Take the 2-minute tour ×
Stack Overflow is a question and answer site for professional and enthusiast programmers. It's 100% free, no registration required.

I have seen this kind of code many times before, most recently at scala-user mailing list:

context(GUI) { implicit ec =>
  // some code
}

context is defined as:

def context[T](ec: ExecutionContext)(block: ExecutionContext => T): Unit = { 
  ec execute { 
    block(ec) 
  } 
}

What purpose does the keeyword implicit achieve when placed in front of a lambda expression parameter?

share|improve this question
    
possible duplicate: Scala Functional Literals with Implicits –  sschaef Feb 18 '12 at 9:10
1  
For posterity, additional detailed explanation: daily-scala.blogspot.com/2010/04/implicit-parameters.html –  Eugene Cheipesh Jul 13 '12 at 1:29

1 Answer 1

up vote 16 down vote accepted
scala> trait Conn
defined trait Conn

scala> def ping(implicit c: Conn) = true
ping: (implicit c: Conn)Boolean

scala> def withConn[A](f: Conn => A): A = { val c = new Conn{}; f(c); /*cleanup*/ }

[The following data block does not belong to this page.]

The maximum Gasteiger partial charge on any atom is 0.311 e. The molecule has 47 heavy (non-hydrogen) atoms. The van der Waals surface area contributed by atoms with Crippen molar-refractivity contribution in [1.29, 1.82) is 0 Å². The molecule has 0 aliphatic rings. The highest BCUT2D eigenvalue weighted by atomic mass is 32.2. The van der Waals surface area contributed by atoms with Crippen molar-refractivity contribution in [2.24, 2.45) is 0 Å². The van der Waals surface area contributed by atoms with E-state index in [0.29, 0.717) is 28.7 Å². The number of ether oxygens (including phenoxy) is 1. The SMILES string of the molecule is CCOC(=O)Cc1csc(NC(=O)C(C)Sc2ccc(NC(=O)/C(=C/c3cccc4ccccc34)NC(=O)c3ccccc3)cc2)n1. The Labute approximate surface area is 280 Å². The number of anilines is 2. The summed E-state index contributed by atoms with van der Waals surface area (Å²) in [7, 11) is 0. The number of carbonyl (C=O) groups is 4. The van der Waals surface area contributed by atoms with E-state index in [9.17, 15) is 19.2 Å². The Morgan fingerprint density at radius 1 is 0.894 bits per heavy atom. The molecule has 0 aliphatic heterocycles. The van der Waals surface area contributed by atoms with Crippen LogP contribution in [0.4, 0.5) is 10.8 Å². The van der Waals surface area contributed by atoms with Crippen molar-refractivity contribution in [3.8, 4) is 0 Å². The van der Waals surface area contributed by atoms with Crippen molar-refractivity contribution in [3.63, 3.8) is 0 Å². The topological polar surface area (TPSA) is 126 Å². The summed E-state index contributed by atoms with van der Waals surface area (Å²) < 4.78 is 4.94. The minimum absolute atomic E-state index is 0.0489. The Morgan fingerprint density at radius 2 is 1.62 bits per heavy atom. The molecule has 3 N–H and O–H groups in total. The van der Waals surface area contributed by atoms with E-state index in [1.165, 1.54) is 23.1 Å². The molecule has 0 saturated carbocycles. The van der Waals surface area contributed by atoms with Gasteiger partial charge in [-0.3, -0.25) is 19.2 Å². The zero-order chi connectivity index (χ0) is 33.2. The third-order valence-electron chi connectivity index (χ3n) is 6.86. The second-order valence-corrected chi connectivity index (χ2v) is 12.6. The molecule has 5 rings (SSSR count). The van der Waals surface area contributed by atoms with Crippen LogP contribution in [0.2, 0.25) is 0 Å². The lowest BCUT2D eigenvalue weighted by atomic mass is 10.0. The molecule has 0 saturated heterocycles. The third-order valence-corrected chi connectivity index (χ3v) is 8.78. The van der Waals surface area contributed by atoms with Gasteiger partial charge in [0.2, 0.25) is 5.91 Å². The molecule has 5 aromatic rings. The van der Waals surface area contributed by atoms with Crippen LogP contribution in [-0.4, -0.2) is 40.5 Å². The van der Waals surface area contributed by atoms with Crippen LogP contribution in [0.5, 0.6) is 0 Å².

withConn: [A](f: Conn => A)A

scala> withConn[Boolean]( c => ping(c) )
res0: Boolean = true

scala> withConn[Boolean]{ c => implicit val c1 = c; ping }
res1: Boolean = true

scala> withConn[Boolean]( implicit c => ping )
res2: Boolean = true

The last line is essentially a shorthand for the second last.

share|improve this answer
1  
BTW, rather than using implicit parameters to propagate the context (in this example, Conn) through the computation, you can use the Reader monad. gist.github.com/1395578 –  retronym Feb 18 '12 at 10:23
    
That explains it. Thanks! –  missingfaktor Feb 18 '12 at 10:24
1  
Thanks for the gist too. Starred it. –  missingfaktor Feb 18 '12 at 10:26
    
def withConn[A](f: Conn => A): A = { val c = new Conn{}; f(c); /*cleanup*/ this is missing an ending } :) –  CuiPengFei May 22 at 15:41

Your Answer

 
discard

By posting your answer, you agree to the privacy policy and terms of service.

Not the answer you're looking for? Browse other questions tagged or ask your own question.